The latest film to generate serious Oscar buzz has been The Iron Lady, featuring the indomitable and wildly talented, Meryl Streep.
The Iron Lady tells the story of one of the most polarising political figures of modern times: Margaret Thatcher, who led the United Kingdom as Prime Minister from 1979 to 1990. Known as the Iron Lady* (ummm... obviously where the film got its title), MT led the UK through a series of frightfully painful reforms - deregulation of state assets, the deeply unpopular Falklands War, challenges to the union movement (particularly on the wharves), rejection of entry to the European Community, and the violent internal battles with the IRA. For more on just how unpopular MT really was - and for a gritty look at life in 80s UK - I recommend you also see This Is England around the same time you watch The Iron Lady. A long-held favourite of mine, I took delight in knowing the other, grass-roots side of MT's reforms.
The Iron Lady is particularly timely given the current financial malaise of the European Union today, and even the political manoeuvrings we have seen with other females either in power or seeking to gain power in recent times (here's looking at you, Julia and Hilary). MT's refusal to join the EU (the European Community at the time of her leadership) seems prescient today, and her work to deregulate the financial sector undoubtedly established the UK as the financial powerhouse and international financial centre that it is today (GFC notwithstanding). The Iron Lady certainly gives MT her dues for being a leader who stuck to her guns and pushed the UK into an era of economic stability and strength. So in that respect, I enjoyed this foray into political history.
What I did not enjoy, and actually rather loathed, was the portrayal of MT as an elderly woman beset with dementia and living a lonely, rather sad life. MT has regular conversations with her husband Denis, reminiscing over the past (which leads to occasionally clunky step-back-in-time montages) and accounting for her decisions. Denis is, however, dead. MT is portrayed as senile, sad and vulnerable in stark contrast to the energetic, strong, bright woman of her prime. I thought this was an awful, cruel way of depicting anyone. How is anyone - including film director Phyllida Lloyd - to know what is happening in her deteriorating mind?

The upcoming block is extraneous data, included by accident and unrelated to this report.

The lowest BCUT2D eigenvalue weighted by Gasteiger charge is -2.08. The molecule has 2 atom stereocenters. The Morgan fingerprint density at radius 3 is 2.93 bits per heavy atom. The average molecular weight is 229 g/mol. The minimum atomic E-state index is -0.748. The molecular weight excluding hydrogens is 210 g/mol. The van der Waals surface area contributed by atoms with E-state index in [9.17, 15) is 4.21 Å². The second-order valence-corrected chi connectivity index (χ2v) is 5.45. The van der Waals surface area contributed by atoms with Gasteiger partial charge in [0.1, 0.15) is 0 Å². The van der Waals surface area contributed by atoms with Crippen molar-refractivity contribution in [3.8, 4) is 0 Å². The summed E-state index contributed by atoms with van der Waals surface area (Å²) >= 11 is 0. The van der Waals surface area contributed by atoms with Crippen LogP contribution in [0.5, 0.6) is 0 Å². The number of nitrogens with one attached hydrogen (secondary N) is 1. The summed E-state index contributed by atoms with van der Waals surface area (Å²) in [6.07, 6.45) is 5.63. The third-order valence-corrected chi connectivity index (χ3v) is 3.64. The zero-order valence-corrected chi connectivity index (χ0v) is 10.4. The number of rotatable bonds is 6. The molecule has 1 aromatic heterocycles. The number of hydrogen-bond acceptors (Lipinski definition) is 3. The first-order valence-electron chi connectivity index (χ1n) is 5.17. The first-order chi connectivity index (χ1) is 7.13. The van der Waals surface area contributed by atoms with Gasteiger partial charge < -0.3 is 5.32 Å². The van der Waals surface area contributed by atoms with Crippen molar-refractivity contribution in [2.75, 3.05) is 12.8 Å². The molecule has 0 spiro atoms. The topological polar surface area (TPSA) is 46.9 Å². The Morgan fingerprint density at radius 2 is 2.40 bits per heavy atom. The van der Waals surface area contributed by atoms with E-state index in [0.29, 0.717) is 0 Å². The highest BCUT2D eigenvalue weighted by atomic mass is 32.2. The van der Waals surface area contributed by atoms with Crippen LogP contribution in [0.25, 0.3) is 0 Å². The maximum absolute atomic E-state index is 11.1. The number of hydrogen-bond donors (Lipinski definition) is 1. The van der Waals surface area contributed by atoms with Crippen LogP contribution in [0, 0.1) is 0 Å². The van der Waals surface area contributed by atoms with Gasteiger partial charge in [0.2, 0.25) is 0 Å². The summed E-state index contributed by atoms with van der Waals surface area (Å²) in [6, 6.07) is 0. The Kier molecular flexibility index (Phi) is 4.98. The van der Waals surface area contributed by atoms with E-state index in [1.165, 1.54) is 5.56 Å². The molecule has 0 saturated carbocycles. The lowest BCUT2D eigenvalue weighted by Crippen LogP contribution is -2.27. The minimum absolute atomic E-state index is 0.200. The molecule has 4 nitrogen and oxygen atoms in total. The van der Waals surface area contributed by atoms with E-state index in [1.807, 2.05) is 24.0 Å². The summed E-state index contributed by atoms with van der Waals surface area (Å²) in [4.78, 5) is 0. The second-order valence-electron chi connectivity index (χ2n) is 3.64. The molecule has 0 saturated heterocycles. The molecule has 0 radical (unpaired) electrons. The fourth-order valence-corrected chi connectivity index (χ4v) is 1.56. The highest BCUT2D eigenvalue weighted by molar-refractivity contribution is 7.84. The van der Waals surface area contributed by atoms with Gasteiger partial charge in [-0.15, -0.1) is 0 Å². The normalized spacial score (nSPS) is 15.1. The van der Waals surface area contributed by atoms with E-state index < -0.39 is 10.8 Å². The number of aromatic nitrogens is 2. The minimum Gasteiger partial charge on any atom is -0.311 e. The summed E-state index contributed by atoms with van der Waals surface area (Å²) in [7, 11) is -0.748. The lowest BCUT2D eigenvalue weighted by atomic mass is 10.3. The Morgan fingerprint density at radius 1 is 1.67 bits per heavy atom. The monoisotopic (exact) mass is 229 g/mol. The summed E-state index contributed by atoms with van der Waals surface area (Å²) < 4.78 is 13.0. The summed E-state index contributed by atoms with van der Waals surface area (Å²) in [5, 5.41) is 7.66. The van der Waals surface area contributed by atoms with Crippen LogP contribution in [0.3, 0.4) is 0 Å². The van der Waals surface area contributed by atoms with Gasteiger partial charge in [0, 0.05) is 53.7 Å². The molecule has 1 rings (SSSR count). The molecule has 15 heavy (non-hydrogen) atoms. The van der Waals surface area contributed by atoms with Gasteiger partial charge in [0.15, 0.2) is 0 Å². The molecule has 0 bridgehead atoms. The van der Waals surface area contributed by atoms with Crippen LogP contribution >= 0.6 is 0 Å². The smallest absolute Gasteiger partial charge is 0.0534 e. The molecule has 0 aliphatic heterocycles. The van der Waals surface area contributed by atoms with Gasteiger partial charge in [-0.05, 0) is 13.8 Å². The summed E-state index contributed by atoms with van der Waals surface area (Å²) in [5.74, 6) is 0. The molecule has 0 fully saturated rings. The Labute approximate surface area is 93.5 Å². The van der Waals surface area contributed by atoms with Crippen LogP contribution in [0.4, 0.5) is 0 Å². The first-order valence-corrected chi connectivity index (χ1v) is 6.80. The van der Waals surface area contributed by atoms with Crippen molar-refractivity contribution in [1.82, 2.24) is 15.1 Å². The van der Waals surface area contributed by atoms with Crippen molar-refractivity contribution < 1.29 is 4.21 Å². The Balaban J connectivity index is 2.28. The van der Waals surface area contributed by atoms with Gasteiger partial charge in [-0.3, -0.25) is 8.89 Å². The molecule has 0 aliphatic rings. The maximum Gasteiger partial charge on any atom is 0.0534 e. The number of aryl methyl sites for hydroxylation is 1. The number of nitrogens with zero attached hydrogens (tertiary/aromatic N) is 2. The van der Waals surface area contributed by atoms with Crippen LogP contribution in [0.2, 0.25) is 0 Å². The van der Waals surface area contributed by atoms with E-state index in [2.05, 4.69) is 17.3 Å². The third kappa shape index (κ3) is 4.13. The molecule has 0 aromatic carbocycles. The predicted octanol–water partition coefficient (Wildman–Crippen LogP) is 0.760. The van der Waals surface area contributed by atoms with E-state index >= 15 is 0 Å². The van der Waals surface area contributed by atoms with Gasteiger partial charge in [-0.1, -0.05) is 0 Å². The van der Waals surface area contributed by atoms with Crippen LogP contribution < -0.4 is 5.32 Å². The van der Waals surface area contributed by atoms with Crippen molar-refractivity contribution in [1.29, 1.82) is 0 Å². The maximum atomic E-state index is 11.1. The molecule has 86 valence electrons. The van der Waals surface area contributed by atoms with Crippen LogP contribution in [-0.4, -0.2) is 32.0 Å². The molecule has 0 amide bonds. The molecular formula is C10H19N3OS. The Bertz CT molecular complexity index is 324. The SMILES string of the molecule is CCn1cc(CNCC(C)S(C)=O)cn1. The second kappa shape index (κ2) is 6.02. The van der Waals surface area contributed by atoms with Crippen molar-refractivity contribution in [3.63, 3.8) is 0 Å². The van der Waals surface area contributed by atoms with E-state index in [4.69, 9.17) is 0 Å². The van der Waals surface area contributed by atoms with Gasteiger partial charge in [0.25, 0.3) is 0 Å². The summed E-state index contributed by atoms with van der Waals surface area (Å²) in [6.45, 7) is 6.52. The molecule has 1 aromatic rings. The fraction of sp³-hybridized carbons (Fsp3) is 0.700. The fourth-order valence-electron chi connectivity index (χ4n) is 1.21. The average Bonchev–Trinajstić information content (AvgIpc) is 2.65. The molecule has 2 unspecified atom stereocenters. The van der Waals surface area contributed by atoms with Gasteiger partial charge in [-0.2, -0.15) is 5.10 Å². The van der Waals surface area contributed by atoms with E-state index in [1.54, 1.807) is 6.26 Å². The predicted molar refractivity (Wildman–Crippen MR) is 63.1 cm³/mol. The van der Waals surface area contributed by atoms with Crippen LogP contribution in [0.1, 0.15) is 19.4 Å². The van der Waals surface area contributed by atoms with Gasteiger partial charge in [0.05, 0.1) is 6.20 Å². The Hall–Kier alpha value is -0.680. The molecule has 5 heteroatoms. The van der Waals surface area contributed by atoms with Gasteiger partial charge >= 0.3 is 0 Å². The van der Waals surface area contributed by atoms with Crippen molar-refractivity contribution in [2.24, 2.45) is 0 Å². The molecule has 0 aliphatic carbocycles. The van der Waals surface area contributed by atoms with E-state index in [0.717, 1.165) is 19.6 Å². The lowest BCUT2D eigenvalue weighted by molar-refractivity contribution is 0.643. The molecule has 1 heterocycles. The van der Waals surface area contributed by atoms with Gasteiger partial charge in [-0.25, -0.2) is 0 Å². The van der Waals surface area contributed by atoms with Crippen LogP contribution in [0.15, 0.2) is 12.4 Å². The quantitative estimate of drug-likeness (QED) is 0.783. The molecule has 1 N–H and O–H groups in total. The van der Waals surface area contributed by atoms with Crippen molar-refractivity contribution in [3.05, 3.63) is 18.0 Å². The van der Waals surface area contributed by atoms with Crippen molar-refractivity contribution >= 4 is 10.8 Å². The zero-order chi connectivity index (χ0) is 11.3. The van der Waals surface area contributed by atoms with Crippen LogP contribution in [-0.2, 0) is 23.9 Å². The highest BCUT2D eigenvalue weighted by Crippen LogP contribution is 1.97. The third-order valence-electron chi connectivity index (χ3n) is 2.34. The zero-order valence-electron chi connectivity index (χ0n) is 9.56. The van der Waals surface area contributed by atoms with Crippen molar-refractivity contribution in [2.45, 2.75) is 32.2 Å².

While I think it important for MT's story to be told - she was after all an amazing woman, whether you agreed or disagreed with her politics - I'm not sure that basing this around her current weaknesses is appropriate or very tasteful. Actually, the word "exploitative" springs to mind.
Ok. Rant over. Aside from the poor taste, I found Meryl Streep's performance exhilarating. Streep transcends age in this film, and, according to those close to MT back in the day, absolutely nails every single mannerism the old bird had to a tee. It's rare that I dislike a Meryl Streep film, and she is actually the saving grace for the entire film. While I found the relationship between MT and Denis very sweet, it was marred by what I discussed above and shall not mention again!
For history and/or political boffins, or simply for anyone curious about MT, I recommend this film. Enjoy!
* If you are remotely interested in politics, or just general useless trivia, you may be interested to know MT got her famous nickname from a Russian newspaper (The Red Star) following these comments in 1976:
The Russians are bent on world dominance, and they are rapidly acquiring the means to become the most powerful imperial nation the world has seen. The men in the Soviet Politburo do not have to worry about the ebb and flow of public opinion. They put guns before butter, while we put just about everything before guns.
She certainly had a way with words.